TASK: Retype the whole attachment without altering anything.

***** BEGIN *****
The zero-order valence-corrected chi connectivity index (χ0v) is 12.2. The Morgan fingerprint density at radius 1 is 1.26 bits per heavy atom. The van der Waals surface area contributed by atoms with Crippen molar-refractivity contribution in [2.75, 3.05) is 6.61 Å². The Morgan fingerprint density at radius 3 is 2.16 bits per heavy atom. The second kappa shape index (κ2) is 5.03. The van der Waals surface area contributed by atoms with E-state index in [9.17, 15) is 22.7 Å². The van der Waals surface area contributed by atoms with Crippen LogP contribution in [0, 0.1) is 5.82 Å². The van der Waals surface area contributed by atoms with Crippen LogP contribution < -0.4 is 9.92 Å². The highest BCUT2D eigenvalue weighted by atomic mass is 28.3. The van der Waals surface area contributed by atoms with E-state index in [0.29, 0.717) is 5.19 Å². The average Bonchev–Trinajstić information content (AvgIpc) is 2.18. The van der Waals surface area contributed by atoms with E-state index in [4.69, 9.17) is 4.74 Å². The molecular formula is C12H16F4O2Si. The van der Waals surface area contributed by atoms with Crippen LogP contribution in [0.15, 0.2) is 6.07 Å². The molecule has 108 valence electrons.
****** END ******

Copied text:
The zero-order valence-corrected chi connectivity index (χ0v) is 12.2. The Morgan fingerprint density at radius 1 is 1.26 bits per heavy atom. The van der Waals surface area contributed by atoms with Crippen molar-refractivity contribution in [2.75, 3.05) is 6.61 Å². The Morgan fingerprint density at radius 3 is 2.16 bits per heavy atom. The second kappa shape index (κ2) is 5.03. The van der Waals surface area contributed by atoms with E-state index in [9.17, 15) is 22.7 Å². The van der Waals surface area contributed by atoms with Crippen LogP contribution in [0, 0.1) is 5.82 Å². The van der Waals surface area contributed by atoms with Crippen LogP contribution < -0.4 is 9.92 Å². The highest BCUT2D eigenvalue weighted by atomic mass is 28.3. The van der Waals surface area contributed by atoms with E-state index in [0.29, 0.717) is 5.19 Å². The average Bonchev–Trinajstić information content (AvgIpc) is 2.18. The van der Waals surface area contributed by atoms with E-state index in [4.69, 9.17) is 4.74 Å². The molecular formula is C12H16F4O2Si. The van der Waals surface area contributed by atoms with Crippen LogP contribution in [0.15, 0.2) is 6.07 Å². The molecule has 108 valence electrons.